The 2010 national space plan was approved by the Senate Committee on Commerce, Science and Transportation.
It was agreed, through the members of this Senate committee, that a return to the Moon would not be attempted by the United States.
The new plan would implement a plan to outsource the delivery of cargo and astronauts back and forth between space and Earth to private enterprises.
Although such a venture (using private companies instead of NASA to deliver things and people to space) has not been done before, and thus has been hotly debated for months, there are stipulations with its implementation.
For one, in a turnabout, the plan would allow the Space Transportation System (STS), commonly called the space shuttle fleet, to remain active, at least somewhat active.
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The July 16, 2010 Aviation Week article 'Space Deal Would Allow Shuttle To Continue' states, 'Legislative language directs NASA to develop follow-on space transportation systems 'in a manner that ensures the national capability to restart and refly Space Shuttle missions' beyond the one additional flight in the bill, which would launch no earlier than June 2011.'
The ability to send space shuttles into space will be a backup plan in case private companies are unable to deliver a reliable space transportation system of its own for the United States.
About $1.3 billion is authorized to keep the three space shuttles active through 2013, however, with stipulations that a detail plan be formed between NASA and private companies as to how such commercial vehicles will be built and when they will be expected to become operational.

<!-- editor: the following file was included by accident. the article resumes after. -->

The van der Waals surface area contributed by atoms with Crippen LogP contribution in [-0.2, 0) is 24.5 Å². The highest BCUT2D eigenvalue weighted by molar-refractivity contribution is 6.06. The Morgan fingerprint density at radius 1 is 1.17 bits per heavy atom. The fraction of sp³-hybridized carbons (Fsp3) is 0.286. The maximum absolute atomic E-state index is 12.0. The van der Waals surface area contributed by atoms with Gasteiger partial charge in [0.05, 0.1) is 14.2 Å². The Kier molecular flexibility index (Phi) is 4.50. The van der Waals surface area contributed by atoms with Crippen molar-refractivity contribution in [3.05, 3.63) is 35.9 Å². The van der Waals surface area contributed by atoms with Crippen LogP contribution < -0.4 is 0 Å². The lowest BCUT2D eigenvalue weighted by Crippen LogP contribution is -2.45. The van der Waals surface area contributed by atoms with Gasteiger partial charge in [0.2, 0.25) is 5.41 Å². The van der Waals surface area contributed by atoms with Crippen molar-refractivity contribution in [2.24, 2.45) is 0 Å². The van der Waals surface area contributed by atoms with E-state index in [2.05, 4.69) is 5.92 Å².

The bill also authorized approximately $1.2 billion for 'multi-purpose crew vehicles', such as the Orion capsule that was one of the key components of the Constellation program that was earlier nixed by the Obama administration.
A heavy-life rocket is also part of the new bill. Such a rocket will be able to send astronauts to such far-away places as Mars, asteroids, or other destinations in the Solar System.
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"In its new role ET-94 would be used either on a future shuttle mission or as a skills-building platform for workers transferring to a new heavy-lift booster development program.'
With the passage of the bill by the Senate Committee, its next step is to the full Senate. NASA seems pleased the progress made so far. Lori Garver, the deputy adminstrator for NASA, stated, 'This is way beyond what we had hoped for, the ability to come into agreement with Congress this soon.' [New York Times, next paragraph]
For additional information, please read The New York Times article 'Senate Committee's NASA Plan Cuts Moon Program.'